The BNP Paribas Open goes down in Coachella Valley every March.

Taking in the action and desert sun from the Indian Wells grandstand.
Taking in the action and desert sun from the Indian Wells grandstand.

A chance meeting in the desert provided answers on the requirements for becoming an official at a major professional tennis tournament, like the one at Indian Wells.

Just a 2.5-hour drive from San Diego, the BNP Paribas Tennis Open at Indian Wells was a relatively easy jaunt. Driving up one afternoon to catch an evening session of this prestige professional tennis tournament, we stayed the night and watched the following day’s session before heading home that afternoon.

The route we chose was pretty direct, heading north up Route 163 to Interstate 15 North. Then Interstate 215 to Route 60 East, ultimately connecting with Interstate 10 East. If heading directly to the Indian Wells Tennis Garden, you would take Exit 137 on to Washington Street south. The trip is roughly 160 miles, covering over two and a half hours.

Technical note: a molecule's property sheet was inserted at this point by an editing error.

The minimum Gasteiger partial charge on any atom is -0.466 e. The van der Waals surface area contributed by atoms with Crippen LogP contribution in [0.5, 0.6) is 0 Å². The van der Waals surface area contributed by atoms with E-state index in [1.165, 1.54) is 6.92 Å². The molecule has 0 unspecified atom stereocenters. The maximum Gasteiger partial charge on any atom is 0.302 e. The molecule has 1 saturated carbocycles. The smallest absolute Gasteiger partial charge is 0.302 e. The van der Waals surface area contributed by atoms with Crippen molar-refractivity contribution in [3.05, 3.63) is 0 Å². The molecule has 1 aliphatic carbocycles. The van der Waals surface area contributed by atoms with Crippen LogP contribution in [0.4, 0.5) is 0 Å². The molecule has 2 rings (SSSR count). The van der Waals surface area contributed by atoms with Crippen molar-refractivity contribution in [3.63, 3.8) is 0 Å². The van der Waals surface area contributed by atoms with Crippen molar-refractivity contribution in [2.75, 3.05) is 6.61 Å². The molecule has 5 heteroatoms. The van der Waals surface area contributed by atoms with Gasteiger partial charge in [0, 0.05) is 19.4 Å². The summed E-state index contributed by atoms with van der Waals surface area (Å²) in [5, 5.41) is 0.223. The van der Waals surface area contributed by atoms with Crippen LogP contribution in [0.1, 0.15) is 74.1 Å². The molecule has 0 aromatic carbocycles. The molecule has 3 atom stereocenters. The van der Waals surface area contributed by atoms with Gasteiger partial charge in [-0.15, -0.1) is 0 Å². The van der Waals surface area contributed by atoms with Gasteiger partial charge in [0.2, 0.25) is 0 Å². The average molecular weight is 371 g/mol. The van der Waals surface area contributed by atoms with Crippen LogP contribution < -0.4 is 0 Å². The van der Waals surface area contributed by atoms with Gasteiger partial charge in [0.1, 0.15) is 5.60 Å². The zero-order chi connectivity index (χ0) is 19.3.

Dream job?

An important element of tennis matches is the officiating. I had often wondered about the source of the numerous officials at the various tournaments, seeing the uniformed small squads of men and women working the large competitions. The 2016 BNP Paribas Tennis Open was no exception.

A serendipitous encounter with one of the line judges provided the perfect opportunity to make some inquiries.

The elderly gent attired in the distinctive officiating uniform was very pleasant and open, as we were both taking a break out of the sun. While he sat on some steps leading in to the one of the court venues, I struck up conversation.